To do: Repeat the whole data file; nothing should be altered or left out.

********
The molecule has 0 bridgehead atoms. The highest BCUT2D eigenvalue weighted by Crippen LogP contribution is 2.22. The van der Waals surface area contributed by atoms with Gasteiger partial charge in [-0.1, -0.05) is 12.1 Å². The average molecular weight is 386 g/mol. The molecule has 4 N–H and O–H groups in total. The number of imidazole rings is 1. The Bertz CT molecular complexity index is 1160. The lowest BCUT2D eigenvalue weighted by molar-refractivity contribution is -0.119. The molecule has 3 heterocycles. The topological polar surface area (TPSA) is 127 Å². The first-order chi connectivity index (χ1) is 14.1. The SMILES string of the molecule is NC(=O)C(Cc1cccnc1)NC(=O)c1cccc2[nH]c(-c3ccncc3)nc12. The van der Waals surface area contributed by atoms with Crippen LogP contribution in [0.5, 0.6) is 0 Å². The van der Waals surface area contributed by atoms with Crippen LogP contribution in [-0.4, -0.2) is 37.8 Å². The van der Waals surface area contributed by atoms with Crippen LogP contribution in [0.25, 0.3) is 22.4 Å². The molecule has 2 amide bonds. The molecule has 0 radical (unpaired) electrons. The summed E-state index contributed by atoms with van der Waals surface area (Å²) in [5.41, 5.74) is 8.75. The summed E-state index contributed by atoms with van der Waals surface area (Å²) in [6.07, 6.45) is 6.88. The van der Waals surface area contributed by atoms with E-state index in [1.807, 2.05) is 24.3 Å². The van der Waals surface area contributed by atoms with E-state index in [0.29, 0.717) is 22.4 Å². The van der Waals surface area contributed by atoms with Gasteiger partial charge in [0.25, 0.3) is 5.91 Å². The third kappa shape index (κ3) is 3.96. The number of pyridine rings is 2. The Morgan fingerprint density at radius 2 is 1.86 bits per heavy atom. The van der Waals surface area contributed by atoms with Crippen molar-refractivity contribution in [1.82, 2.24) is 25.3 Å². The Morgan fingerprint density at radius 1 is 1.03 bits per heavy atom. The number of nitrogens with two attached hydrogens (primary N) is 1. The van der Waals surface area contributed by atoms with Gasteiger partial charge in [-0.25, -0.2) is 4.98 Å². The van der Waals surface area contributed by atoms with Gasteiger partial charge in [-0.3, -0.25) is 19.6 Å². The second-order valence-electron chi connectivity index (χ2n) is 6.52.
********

The molecule has 0 bridgehead atoms. The highest BCUT2D eigenvalue weighted by Crippen LogP contribution is 2.22. The van der Waals surface area contributed by atoms with Gasteiger partial charge in [-0.1, -0.05) is 12.1 Å². The average molecular weight is 386 g/mol. The molecule has 4 N–H and O–H groups in total. The number of imidazole rings is 1. The Bertz CT molecular complexity index is 1160. The lowest BCUT2D eigenvalue weighted by molar-refractivity contribution is -0.119. The molecule has 3 heterocycles. The topological polar surface area (TPSA) is 127 Å². The first-order chi connectivity index (χ1) is 14.1. The SMILES string of the molecule is NC(=O)C(Cc1cccnc1)NC(=O)c1cccc2[nH]c(-c3ccncc3)nc12. The van der Waals surface area contributed by atoms with Crippen LogP contribution in [0.5, 0.6) is 0 Å². The van der Waals surface area contributed by atoms with Crippen LogP contribution in [-0.4, -0.2) is 37.8 Å². The van der Waals surface area contributed by atoms with Crippen LogP contribution in [0.25, 0.3) is 22.4 Å². The molecule has 2 amide bonds. The molecule has 0 radical (unpaired) electrons. The summed E-state index contributed by atoms with van der Waals surface area (Å²) in [5.41, 5.74) is 8.75. The summed E-state index contributed by atoms with van der Waals surface area (Å²) in [6.07, 6.45) is 6.88. The van der Waals surface area contributed by atoms with E-state index in [1.807, 2.05) is 24.3 Å². The van der Waals surface area contributed by atoms with E-state index in [0.29, 0.717) is 22.4 Å². The van der Waals surface area contributed by atoms with Gasteiger partial charge in [0.25, 0.3) is 5.91 Å². The third kappa shape index (κ3) is 3.96. The number of pyridine rings is 2. The Morgan fingerprint density at radius 2 is 1.86 bits per heavy atom. The van der Waals surface area contributed by atoms with Crippen molar-refractivity contribution in [1.82, 2.24) is 25.3 Å². The Morgan fingerprint density at radius 1 is 1.03 bits per heavy atom. The number of nitrogens with two attached hydrogens (primary N) is 1. The van der Waals surface area contributed by atoms with Gasteiger partial charge in [-0.25, -0.2) is 4.98 Å². The van der Waals surface area contributed by atoms with Gasteiger partial charge in [-0.3, -0.25) is 19.6 Å². The second-order valence-electron chi connectivity index (χ2n) is 6.52.